2) Feathers are too complex to have come from scales. As A. H. Brush, professor of physiology and neurobiology, University of Connecticut states, “Every feature from gene structure and organisation, to development, morphogenesis and tissue organisation is different [between feathers and scales].” The protein structure of bird feathers is also quite unique amongst vertebrates. And there are no fossils showing intermediate states of development, feather fossils appeared suddenly with no apparent precursor.

3) Lungs and breathing differ radically between birds and land animals. In land animals, the air is inhaled and exhaled from the same place. In birds, the air follows one direction through the lungs and leaves by a different exit. Evolution between these mechanisms is said to be impossible as a reversal of the lung structure (required to change breathing mechanism) would prove fatal to the evolving creature.

4) Every ‘dino-bird’ fossil put forward in the last ten years has been unproven. Most of their ‘feathers’ have turned out to be collagen fibres (hair). Some fossils even turned out to be fakes, like the Archeoraptor (a generic name for a dino-bird fossil) revealed in 1999 from China, but subsequently found to be made up of pieces of other animal fossils.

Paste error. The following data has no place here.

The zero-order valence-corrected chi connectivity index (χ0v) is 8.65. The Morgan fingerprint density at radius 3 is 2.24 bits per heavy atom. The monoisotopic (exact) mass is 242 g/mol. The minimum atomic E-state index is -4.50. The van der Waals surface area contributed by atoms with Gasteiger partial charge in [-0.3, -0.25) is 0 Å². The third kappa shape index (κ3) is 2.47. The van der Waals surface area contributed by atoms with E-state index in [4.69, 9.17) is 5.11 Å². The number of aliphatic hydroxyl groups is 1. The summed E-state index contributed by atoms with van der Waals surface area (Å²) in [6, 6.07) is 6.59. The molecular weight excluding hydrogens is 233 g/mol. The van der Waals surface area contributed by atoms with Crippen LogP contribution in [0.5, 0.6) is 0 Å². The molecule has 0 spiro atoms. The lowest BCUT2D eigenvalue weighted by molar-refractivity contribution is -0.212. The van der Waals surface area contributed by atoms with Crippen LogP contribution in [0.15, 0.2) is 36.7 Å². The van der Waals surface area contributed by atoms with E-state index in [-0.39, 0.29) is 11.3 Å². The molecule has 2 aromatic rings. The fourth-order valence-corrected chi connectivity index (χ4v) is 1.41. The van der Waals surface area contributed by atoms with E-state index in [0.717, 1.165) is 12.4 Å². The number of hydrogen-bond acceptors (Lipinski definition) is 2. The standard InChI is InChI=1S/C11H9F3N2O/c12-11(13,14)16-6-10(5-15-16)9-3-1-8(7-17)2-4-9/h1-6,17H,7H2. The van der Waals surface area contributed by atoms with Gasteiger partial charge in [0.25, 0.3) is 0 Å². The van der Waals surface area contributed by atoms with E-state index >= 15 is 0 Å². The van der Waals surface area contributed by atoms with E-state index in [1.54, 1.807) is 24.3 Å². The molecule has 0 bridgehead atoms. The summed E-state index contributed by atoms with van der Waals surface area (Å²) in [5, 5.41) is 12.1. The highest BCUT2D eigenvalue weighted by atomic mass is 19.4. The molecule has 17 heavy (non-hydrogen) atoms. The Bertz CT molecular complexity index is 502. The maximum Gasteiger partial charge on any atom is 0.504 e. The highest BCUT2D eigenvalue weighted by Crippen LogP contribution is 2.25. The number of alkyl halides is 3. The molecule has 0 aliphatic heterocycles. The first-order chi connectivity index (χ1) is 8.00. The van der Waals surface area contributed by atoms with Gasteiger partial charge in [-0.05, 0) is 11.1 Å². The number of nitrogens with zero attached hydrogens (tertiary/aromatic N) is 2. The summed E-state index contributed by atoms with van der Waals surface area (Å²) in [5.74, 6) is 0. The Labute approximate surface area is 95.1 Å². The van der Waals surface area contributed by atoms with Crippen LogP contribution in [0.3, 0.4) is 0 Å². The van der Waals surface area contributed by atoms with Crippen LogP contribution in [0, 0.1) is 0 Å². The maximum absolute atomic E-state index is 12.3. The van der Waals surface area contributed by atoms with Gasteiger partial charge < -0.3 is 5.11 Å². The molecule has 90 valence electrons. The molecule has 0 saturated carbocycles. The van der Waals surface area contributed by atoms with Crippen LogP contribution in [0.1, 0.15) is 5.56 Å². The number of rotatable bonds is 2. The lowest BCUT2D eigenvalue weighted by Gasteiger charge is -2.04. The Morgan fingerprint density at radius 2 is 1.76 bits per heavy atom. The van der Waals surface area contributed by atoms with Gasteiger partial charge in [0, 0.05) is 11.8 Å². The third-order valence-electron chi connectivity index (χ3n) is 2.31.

Where does this leave us?

Taking all those facts above into consideration, the notion that birds came from dinosaurs doesn’t hold well. Disappointing perhaps as the dinosaur-bird evolution is a great idea, which is probably why so many people believed it (or still do believe it). After all, when you want something to be true, it doesn’t take much for the mind to convince you that it is actually so.

“The human understanding is like a false mirror, which, receiving rays irregularly, distorts and discolours the nature of things by mingling its own nature with it.” [Francis Bacon].

So where do birds come from then? Ah, I can answer that one. No one knows. Not yet anyway. Until then, birds will remain the evolutionary mystery of our time.

If this has evolved your interest *groan*, check out these great sites:

The Myth of Bird Evolution

Photoshop’d Dino-Birds—-2367.asp

On a final note – Many thanks to Jim Balfour for letting me use his tremendous photoshop’d dino-bird pic. It was photoshop’d wasn’t it??  😉


Leave a Comment
  1. Arkdesign Ishida / Nov 20 2010 12:23 pm

    nice picture the iguana-parrot… very funny and well done!


    • Liz Johns / Nov 20 2010 12:25 pm

      Credit goes to Jim Balfour who created the iguana-parrot. I agree, it’s fantastic.


  2. Jim Balfour / Nov 20 2010 12:32 pm

    Thanks Liz 🙂


  3. Kristina / Nov 23 2010 5:23 am